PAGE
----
China seems to be everywhere. In news. In economics. In politics. In sport. And now food too. Jeffrey Alford and Naomi Duguid, an intrepid pair of photographers/writers, have taken a long hard look at China's culinary heritage through the lens of a camera.
Beyond The Great Wall: Recipes and Travels in the Other China is an extensive cookbook but also a beautiful coffee table photography book and, to a lesser extent, a travel guide at the same time. It's a substantial book that works as a tool in the kitchen or eye candy in the lounge. Although the images of countless regional dishes are mouth-watering, the pictures of everyday people and their surroundings are ones that really catch the reader's eye.
The Toronto-based husband-and-wife team are experienced travelers around China and even met in Tibet in 1985 – not long after communist China had reopened it borders to foreigners. Their recipes focus on the wide variety of food found away from central China across a number of provinces, including Tibet, Inner Mongolia and the terraced hills of Yunnan and Guizhou.
"It's a book that expresses food and culture," said Naomi. "We hope the book will give people lots of ideas about China and not just recipes."
Jeffrey and Naomi have penned four other books. Flatbreads & Flavors and Hot Sour Salty Sweet both picked up James Beard Cookbook of the Year awards. Seductions of Rice and HomeBaking both won Cuisine Canada Cookbook awards. Beyond The Great Wall is a culmination of almost three years work but encapsulates the couple's photography and experiences dating back to their first visit to China in the 1980s. The couple has seen extensive changes take place in the past three decades but has covered enough miles to see places and foods that remain almost untouched by the economic superpower aspect of China. "Over the past 30 years, the economic changes alone have been profound," said Jeffrey.
"There's now a road network, long distance buses and more air travel," added Naomi. "But you still have to improvise when you come to the end of a road. It's still challenging to get around."
It was common for the photographers - veterans of tackling Chinese bureaucracy and obtaining internal travel permits - to journey to towns or districts only to discover the authorities were restricting access to foreigners. "It might have been for national security or simply because there was no infrastructure – who knows?" said Jeffrey.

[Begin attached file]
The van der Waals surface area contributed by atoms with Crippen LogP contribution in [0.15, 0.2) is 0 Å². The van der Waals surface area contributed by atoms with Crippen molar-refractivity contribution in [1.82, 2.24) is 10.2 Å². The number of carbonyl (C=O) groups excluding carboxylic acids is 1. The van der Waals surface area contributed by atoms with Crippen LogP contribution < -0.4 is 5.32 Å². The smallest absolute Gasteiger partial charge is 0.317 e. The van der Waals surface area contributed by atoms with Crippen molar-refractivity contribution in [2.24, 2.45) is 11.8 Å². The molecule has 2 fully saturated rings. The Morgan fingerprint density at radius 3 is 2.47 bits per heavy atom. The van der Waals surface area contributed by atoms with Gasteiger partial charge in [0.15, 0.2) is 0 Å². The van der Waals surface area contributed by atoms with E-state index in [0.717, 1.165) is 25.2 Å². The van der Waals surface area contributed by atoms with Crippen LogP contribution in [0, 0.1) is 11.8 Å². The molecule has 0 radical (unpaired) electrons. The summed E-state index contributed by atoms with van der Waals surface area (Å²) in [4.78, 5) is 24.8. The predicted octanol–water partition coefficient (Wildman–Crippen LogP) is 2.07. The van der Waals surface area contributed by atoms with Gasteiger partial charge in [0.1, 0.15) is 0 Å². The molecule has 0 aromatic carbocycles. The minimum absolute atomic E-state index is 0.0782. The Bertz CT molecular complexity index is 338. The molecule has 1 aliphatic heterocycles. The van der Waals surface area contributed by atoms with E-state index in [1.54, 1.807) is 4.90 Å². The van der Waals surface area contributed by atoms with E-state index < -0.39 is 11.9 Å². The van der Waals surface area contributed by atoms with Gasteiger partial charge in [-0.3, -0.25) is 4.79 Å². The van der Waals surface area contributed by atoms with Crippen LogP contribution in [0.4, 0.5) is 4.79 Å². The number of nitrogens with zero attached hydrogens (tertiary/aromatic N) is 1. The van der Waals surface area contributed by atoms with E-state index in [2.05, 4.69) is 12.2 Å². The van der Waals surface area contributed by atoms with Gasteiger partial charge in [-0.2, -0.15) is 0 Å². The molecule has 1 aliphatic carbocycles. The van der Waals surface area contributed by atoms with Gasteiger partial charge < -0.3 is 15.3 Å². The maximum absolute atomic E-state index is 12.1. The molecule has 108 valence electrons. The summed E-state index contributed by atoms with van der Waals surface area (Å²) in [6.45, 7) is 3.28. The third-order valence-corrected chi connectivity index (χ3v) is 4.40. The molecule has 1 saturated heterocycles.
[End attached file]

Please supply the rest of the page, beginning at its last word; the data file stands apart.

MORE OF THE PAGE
Although their presence could sometimes turn heads, their cameras were never a problem. "Cameras are widely used in China," said Naomi. "Each time we tried to engage with the person we wanted to photograph. Cameras are not viewed as intrusive but a very positive thing for recording memories."
Naomi and Jeffrey were able to widely experience each province's culinary heritage by often simply stepping off the bus and into a vibrant culture of street food with vendors offering countless fresh dishes along the sidewalks. Customers still sit on small stools near the vendor and enjoy their meal as street life continues around them. Beyond The Great Wall is a long way from the celebrity chef tomes that dominate cookbook publishing in the West. This book has more references to yurts, the portable tent-like structures used by nomadic Asian peoples, than restaurants.
"We had a long list of recipes to consider for the book," said Naomi. "Usually we'd eat a dish twice before considering it and we'd use the camera as a method of taking notes. Obviously we couldn't translate all the recipes because so ingredients are simply not available in the West. This is a serious cookbook – the recipes are straight-forward but we are very aware that there's many serious home cooks in North America, who are already interested in Chinese cuisine."
The section of Kazakh noodles is a lovely example where a regional dish is put into cultural context by the authors before extensive cooking instructions are provided. Then hand-rolled rice noodles are tackled followed by the wonderfully named earlobe noodles.
The book deliberately does not have a desserts section but instead offers a ‘Drinks and Sweet Treats' chapter in line with how the Chinese conclude a meal.
Aside from numerous recipes, each province is profiled with personal anecdotes from the two travelers who believe they have spent a combined 36 months in China. Geography, culture and the influence of the Chinese government is taken into account each time although the authors do not comment on China's dubious politics and suppression of several cultures.